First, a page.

Building a business case for better data

Posted on 13 May 2021 by Tom Lane

Data can drive innovation powering business change, but without careful management and governance of the collection of data, it can fail to deliver the promised value.

With data storage costs falling especially in the cloud, the default position with many manufacturers is collect and store as much data as possible. If it doesn’t cost much to “just stick it in the data lake” then “why not?” after all, the business may need it to support a data science initiative in future, so better to be safe than sorry surely and collect the data just in case?  Whilst the sentiment behind this hoarding of data can be understood, very often data is collected without a defined purpose or consideration for the implications.  Storage is not the only cost associated with collecting data. To realise the benefits that data can bring, inevitably requires initiatives for security, quality, cataloguing, analytics to name just a few. If data is collected “just because” and not in-line with a coherent data strategy, data won’t be the only thing being stored up for the future. Watch out for forthcoming headaches from how to manage data collected with limited purpose. Ask yourself this question ‘who wants to be the person that deleted some data that could have been useful?’

Measuring the value that data can bring is one approach to support the business case for collecting it in the first place, but defining this value presents its own challenges. Firstly, can the business agree on what these measures are, is there a consistent language understood, agreed, communicated and used throughout the enterprise? Is the logic behind KPI calculations implemented consistently? If there are decisions than need to be made when defining the value & meaning in business data domains, are there empowered individuals or teams with the authority to make these decisions? Using standards for data, internal and external (e.g. VDMA) can add significant value and can be used to break across organisational silos as well as silos of data.   All these points can be addressed by an effective data strategy that looks holistically at processes, organisational factors, technology and Information requirements.

Data collecting and display Stock Image

But building a data strategy that puts data the centre of an organisation, takes education sponsorship and change, none of which come particularly easily and all of which will take time. With most manufacturers recognising the benefits of an agile approach to support innovation, a common challenge is often securing the budget to deliver a data project.  If this data project is not part of a wider data strategy, having a senior stakeholder to champion the cause for data in this context will be essential.  Typically, data has many cross functional uses so being able to navigate skilfully through organisational and political issues in your organisation will be essential for addressing the often thorny subject of who pays for the project.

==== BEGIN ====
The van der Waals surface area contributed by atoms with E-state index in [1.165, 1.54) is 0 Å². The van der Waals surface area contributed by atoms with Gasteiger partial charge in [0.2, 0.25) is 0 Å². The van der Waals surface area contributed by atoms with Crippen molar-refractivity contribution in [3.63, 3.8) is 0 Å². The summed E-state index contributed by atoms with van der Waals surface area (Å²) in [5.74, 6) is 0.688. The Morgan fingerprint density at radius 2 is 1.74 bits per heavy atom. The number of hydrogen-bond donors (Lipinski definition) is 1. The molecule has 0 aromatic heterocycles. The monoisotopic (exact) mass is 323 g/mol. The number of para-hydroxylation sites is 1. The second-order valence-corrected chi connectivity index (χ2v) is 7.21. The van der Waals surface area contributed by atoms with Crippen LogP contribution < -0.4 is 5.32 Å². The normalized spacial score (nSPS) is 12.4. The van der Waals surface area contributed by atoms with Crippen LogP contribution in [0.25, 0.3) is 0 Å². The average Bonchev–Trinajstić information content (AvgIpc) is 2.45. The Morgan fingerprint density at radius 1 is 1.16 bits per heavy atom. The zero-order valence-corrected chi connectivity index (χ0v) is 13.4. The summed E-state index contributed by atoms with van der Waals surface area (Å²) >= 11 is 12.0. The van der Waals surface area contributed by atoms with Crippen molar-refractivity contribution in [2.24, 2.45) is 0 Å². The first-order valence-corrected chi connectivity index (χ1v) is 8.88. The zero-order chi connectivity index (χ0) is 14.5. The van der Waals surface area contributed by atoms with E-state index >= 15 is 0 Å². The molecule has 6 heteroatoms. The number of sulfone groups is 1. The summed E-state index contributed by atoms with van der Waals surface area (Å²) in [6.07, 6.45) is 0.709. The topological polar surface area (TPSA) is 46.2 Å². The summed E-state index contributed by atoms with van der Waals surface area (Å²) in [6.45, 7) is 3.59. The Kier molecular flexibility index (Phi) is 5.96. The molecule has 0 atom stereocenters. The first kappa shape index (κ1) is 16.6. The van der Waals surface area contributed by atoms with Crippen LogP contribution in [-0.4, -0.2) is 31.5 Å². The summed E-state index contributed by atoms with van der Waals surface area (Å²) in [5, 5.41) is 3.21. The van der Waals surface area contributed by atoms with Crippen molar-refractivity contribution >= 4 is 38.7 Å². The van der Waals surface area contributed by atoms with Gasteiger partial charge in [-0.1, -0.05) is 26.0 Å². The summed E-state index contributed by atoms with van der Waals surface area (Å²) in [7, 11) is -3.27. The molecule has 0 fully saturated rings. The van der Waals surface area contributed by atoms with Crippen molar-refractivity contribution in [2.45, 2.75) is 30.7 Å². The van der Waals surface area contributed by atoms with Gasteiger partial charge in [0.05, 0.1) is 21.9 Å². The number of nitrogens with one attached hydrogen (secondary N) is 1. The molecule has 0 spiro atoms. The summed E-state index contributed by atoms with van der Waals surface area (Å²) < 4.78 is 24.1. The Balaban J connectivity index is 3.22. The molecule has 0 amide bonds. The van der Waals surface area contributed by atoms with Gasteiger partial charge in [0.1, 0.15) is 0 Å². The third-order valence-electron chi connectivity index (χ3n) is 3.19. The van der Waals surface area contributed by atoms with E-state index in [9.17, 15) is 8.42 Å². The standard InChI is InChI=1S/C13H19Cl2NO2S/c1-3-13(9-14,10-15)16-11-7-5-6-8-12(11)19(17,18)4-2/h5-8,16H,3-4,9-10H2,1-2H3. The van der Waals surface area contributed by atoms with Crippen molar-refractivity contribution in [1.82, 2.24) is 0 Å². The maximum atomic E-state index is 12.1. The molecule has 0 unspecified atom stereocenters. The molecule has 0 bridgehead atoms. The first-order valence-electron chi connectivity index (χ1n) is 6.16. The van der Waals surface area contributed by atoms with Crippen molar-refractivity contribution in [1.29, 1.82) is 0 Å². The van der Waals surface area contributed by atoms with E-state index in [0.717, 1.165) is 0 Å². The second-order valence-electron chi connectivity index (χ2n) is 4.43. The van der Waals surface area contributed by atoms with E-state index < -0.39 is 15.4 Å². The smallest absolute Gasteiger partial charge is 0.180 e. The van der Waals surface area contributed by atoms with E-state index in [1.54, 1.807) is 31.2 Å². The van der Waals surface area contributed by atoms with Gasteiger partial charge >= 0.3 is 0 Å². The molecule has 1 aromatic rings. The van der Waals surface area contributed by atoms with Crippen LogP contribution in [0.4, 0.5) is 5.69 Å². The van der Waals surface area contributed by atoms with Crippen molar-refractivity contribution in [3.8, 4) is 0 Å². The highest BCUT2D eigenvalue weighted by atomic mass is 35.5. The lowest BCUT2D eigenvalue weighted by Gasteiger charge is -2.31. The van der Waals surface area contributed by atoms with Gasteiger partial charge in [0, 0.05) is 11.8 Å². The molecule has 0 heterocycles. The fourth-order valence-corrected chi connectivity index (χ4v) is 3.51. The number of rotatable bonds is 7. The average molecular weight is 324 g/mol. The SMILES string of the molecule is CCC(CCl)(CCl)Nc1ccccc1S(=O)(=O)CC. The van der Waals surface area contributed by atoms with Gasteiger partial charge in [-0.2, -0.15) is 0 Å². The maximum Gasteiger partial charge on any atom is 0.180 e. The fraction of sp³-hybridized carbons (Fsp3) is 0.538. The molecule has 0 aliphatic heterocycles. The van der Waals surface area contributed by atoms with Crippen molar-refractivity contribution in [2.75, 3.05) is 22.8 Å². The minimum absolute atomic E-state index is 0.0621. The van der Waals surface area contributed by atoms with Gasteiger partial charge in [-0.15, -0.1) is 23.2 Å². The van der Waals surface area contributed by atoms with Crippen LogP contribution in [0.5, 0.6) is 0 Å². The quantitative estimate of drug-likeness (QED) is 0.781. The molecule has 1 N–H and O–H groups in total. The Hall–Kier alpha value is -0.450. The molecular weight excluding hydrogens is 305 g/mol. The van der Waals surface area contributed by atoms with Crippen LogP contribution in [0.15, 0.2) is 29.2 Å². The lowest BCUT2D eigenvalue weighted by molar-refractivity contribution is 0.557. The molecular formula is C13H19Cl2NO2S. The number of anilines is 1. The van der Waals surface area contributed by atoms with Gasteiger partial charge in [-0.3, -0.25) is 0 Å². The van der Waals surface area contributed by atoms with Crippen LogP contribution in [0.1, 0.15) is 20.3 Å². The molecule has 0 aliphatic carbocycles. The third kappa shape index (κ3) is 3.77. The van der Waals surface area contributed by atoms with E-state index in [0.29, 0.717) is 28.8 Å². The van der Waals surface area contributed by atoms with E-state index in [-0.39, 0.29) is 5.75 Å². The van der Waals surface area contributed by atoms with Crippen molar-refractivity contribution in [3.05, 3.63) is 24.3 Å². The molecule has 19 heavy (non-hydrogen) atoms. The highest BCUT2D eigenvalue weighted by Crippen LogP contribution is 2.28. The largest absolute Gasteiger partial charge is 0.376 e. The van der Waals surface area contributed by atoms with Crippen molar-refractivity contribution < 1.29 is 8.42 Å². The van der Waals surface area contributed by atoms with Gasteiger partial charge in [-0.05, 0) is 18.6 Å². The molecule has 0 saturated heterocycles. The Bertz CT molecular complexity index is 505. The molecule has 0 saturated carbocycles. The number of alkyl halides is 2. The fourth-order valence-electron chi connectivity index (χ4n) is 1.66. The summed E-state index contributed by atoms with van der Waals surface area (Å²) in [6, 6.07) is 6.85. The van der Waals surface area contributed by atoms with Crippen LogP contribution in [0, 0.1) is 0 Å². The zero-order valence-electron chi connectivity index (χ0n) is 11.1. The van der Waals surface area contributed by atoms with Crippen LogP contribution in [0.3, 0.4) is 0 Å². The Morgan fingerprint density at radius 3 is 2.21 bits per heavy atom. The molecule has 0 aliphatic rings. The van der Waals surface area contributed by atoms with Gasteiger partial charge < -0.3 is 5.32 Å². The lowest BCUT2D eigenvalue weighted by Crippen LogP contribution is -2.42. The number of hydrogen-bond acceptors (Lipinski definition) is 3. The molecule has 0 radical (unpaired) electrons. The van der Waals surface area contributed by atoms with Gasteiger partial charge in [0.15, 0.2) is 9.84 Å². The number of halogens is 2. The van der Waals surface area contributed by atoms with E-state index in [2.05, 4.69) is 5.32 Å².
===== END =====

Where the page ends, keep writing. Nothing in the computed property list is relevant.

Treating data as a corporate asset is therefore not as straightforward as it might sound and being asset rich is not as easy as just collecting more (data) assets.  Business value should be the watch word for every project. Start small, be very focused and deliver value quickly.

In a recent conversation an industrial manufacturer was describing how by using data effectively, they were able to increase the effectiveness of their production lines by a factor of 4 by using data to focus on the key factors of quality and accuracy.  The short-term pain of collecting data for a well-defined purpose – fitting sensors to the production line to measure key performance metrics – and the resultant business value generated by doing so was easily demonstrable to the business decision makers and budget holders.

In a virtuous circle, data can very often be the solution to the challenge of how to secure budget for more data.  Using data to tell the story of the business benefits of better data can be very effective.  As a storyteller, you can only go so far with tales of efficiency savings but by bringing the production improvements to life through effective visualisation you can clearly demonstrate how a data initiative could pay for itself. Very often however as one automotive manufacturer agrees, an MVP project with a solid roadmap for improvement will be more effective than a “throwaway” proof of concept.  In conclusion: collect data with purpose and deliver value and do it quickly and set up this up as an approach that can be followed for future initiatives is a tried and tested approach for many manufacturers.

dataAuthor Jonathan Scott, Director Data & Analytics, Hitachi SolutionsJonathan Scott is a leader in data with over 20 years’ experience advising organisations on how to get more value from their data. Twitter: @jonascott Email: [email protected]